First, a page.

UK bank branch closures this year total 682 outlets with RBS closing more than one half of the axed branches.

For the year to date RBS NatWest has closed 409 branches.

In May, RBS finally confirmed the cancellation of its Williams & Glyn challenger unit.

This led to the closure of all but 53 of its almost 300 RBS-branded branches in England and Wales.

In 2017, RBS NatWest closed 331 branches, again the most UK bank branch closures of any lender.

The RBS NatWest branch network is down by almost 50% since the end of 2016.

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But branch closures across the sector this year are down sharply on 2017 when 1,160 branches were closed.

In total, across the major retail banking and building society brands, the UK ends 2018 with fewer than 7,500 branches.

Over 1,800 branches have closed – one in five of all outlets – since January last year.

UK bank branch closures: Barclays’ largest network by brand

Branch closures are accelerating at Barclays. In 2017, Barclays branch estate reduced by 101 outlets. Barclays remains the largest branch network by brand with 1,058 outlets following the announced closure this year of 150 branches.

Branch closures across Lloyds Banking Group’s (LBG) three brands remain relatively modest.

LBG will close a further 12 branches in early 2019 with eight Bank of Scotland outlets to close reducing its network to 198 units.

Bank of Scotland’s network north of the border remains larger than the combined networks of traditional rivals Clydesdale and RBS.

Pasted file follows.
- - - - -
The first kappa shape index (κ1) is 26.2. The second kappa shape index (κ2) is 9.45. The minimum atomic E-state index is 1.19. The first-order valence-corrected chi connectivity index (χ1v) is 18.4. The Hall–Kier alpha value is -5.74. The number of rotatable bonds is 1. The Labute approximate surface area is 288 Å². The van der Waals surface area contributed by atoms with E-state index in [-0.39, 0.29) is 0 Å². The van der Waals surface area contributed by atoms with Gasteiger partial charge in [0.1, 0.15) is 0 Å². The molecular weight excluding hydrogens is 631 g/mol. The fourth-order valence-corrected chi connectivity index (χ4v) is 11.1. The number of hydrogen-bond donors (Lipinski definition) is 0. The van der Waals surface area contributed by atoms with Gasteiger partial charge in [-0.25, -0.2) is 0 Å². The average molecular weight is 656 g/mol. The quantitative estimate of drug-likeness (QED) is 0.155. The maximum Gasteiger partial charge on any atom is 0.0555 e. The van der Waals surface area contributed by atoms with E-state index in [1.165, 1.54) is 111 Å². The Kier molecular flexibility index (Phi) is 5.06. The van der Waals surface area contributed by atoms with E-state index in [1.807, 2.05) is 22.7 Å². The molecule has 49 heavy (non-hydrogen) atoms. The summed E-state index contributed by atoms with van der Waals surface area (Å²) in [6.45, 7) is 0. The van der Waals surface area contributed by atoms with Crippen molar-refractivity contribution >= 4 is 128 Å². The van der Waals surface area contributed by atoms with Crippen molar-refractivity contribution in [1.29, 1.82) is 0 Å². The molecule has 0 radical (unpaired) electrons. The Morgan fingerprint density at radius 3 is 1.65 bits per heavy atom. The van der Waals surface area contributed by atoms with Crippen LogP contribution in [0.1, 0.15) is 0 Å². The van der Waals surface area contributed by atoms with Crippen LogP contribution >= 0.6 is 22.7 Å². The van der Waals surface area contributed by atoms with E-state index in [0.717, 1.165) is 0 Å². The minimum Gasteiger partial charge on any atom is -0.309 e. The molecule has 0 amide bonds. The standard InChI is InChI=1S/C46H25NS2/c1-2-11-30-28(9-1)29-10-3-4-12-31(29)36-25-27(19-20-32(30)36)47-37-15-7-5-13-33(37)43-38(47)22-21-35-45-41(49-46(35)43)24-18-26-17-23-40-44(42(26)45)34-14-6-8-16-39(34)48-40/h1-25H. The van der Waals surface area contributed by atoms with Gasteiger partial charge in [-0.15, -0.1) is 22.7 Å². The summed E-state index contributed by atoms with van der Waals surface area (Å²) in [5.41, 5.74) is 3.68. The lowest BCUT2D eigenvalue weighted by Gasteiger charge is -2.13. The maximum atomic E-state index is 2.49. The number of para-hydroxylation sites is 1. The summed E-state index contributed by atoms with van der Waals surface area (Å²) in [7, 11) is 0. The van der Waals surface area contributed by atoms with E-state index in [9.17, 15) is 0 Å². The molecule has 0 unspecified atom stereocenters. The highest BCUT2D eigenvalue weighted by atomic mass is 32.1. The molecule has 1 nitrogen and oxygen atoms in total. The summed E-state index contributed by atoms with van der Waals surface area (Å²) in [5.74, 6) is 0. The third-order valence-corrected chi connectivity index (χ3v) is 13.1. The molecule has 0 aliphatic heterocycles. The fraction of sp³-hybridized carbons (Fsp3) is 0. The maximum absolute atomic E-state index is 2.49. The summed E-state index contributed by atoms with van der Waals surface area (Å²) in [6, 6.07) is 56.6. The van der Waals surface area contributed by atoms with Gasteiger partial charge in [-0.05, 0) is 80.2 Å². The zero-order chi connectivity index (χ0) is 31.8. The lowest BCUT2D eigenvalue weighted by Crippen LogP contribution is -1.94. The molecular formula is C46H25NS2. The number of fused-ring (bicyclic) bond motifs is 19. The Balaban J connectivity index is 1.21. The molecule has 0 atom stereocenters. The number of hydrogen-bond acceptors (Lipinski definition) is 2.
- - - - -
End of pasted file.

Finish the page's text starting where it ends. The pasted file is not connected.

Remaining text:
Three Lloyds Bank branch closures reduce its network to 893, down 74 on the year.

Meantime, one closure at Halifax reduces its estate to 609, down by 48 for the year.

Similarly, Santander has made few changes to its branch numbers, down by only 32 this year to 766.

It is a similar story this year at the newly merged Clydesdale/Yorkshire/Virgin Money group.

Clydesdale and Yorkshire Banks have done much of the heavy lifting in terms of branch numbers rightsizing. In 2017, Clydesdale closed more than one in three branches reducing its network to 71 units. This year, Clydesdale’s branch network has inched down by only four units to 67.

Sister brand Yorkshire Bank is down by nine units this year to 90, having closed 38 branches in 2017.

Clydesdale’s Virgin Money brand remains unchanged at 81 outlets comprising 73 branches and eight lounges.

Cooperative Bank has closed no branches in the second half of 2018, following 27 closures in the first half. Coop Bank ends the year with 68 branches compared with 291 as recently as late 2013.

UK bank branch closures: HSBC, Metro bucking the trend

HSBC has closed no branches during 2018.

Indeed, the opening of a branch within its new Birmingham HQ this year increases HSBC’s network to 626 outlets.

Metro Bank’s ambitious store expansion programme remains on track.

The opening of the Metro Bank store in Northampton on 16 November takes the Metro Bank network to 62 stores.

Handeslbanken is also up by one net branch, to 208 outlets.

With little fuss or fanfare Handeslbanken’s network has grown from only 56 as recently as 2008.

By international comparison, the UK’s bank branch density is the third-lowest in Europe.

The UK’s 66.5 million population, served by 7,471 branches brings out a branch density of 11.2 branches per 100,000.

Only in Holland and Estonia, with 9.4 and 7.6 branches per 100,000 respectively is the rate lower than the UK.

At the other end of the scale Spain (60), France (50+) and Italy (45+) remain over-branched.

The European average is around 35 branches per 100,000.

Even Denmark and Sweden, with around 15 branches per 100,000 have more branches per head of population than the UK.